Former First Lady Laura Bush said in an interview that aired Monday that some candidates in the Republican Party "frightened" women, but those individuals were the "exception" within the GOP.
During an appearance on CNN's "Erin Burnett OutFront," Bush reflected on the 2012 election and how the Republican Party fared with female voters.
“Every candidate was different, you know, each one of them,” Bush said. “There are obvious examples of candidates that were, that I think frightened some women, but they were the exception rather than the norm in the party."
During the 2012 election, several Republican candidates faced backlash after making controversial remarks on women's health.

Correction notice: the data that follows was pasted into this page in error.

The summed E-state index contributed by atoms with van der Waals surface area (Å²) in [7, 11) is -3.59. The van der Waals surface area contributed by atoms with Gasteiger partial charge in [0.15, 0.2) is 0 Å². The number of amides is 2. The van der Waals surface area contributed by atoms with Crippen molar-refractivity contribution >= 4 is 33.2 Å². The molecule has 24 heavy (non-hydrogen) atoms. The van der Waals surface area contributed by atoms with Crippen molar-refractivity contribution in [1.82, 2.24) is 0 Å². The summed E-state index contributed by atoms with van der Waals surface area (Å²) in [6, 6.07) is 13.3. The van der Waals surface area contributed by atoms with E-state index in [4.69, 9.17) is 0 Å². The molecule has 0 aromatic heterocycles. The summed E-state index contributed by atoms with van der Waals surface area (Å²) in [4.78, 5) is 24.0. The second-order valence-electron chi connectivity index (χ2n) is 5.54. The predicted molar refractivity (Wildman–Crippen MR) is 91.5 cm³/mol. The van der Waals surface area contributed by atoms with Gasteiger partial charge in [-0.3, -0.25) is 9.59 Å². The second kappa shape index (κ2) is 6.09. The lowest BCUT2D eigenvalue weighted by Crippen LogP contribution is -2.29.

Former Rep. Todd Akin (R-Mo.), who unsuccessfully challenged Democrat Claire McCaskill for her Missouri Senate seat, drew immense criticism after he claimed victims of "legitimate rape" rarely become pregnant because "the female body has ways to try to shut that whole thing down."
And in October, Indiana Senate hopeful Richard Mourdock said he opposed abortion even in cases of rape, because "even when life begins in that horrible situation of rape ... it is something that God intended to happen." Mourdock later lost the Senate race to then-Rep. Joe Donnelly (D-Ind.).
While Bush acknowledged the negative impact these remarks had on each candidate's campaign, she said that Republicans shouldn't shy away from addressing social issues in future races.
"All of those social issues are very, very heartfelt by people," she said. "And I understand that, there are differences... And I'm glad that in our party we have room for all of them. I think that's important too."